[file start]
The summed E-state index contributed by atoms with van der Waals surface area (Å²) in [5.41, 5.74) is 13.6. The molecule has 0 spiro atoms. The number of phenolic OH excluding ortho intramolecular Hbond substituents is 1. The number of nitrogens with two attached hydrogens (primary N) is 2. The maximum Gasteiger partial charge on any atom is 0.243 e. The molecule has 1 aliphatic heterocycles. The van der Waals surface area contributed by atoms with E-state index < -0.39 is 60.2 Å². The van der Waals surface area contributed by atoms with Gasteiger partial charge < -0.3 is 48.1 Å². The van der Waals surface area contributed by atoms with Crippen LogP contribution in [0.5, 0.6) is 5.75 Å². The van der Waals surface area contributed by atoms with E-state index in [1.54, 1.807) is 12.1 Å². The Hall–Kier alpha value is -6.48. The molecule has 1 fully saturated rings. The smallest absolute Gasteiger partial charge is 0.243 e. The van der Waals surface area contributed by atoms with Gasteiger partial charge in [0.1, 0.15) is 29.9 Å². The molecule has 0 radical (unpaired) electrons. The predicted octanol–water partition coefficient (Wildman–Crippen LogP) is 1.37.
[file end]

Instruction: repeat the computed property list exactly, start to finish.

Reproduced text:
The summed E-state index contributed by atoms with van der Waals surface area (Å²) in [5.41, 5.74) is 13.6. The molecule has 0 spiro atoms. The number of phenolic OH excluding ortho intramolecular Hbond substituents is 1. The number of nitrogens with two attached hydrogens (primary N) is 2. The maximum Gasteiger partial charge on any atom is 0.243 e. The molecule has 1 aliphatic heterocycles. The van der Waals surface area contributed by atoms with E-state index < -0.39 is 60.2 Å². The van der Waals surface area contributed by atoms with Gasteiger partial charge < -0.3 is 48.1 Å². The van der Waals surface area contributed by atoms with Crippen LogP contribution in [0.5, 0.6) is 5.75 Å². The van der Waals surface area contributed by atoms with E-state index in [1.54, 1.807) is 12.1 Å². The Hall–Kier alpha value is -6.48. The molecule has 1 fully saturated rings. The smallest absolute Gasteiger partial charge is 0.243 e. The van der Waals surface area contributed by atoms with Gasteiger partial charge in [0.1, 0.15) is 29.9 Å². The molecule has 0 radical (unpaired) electrons. The predicted octanol–water partition coefficient (Wildman–Crippen LogP) is 1.37.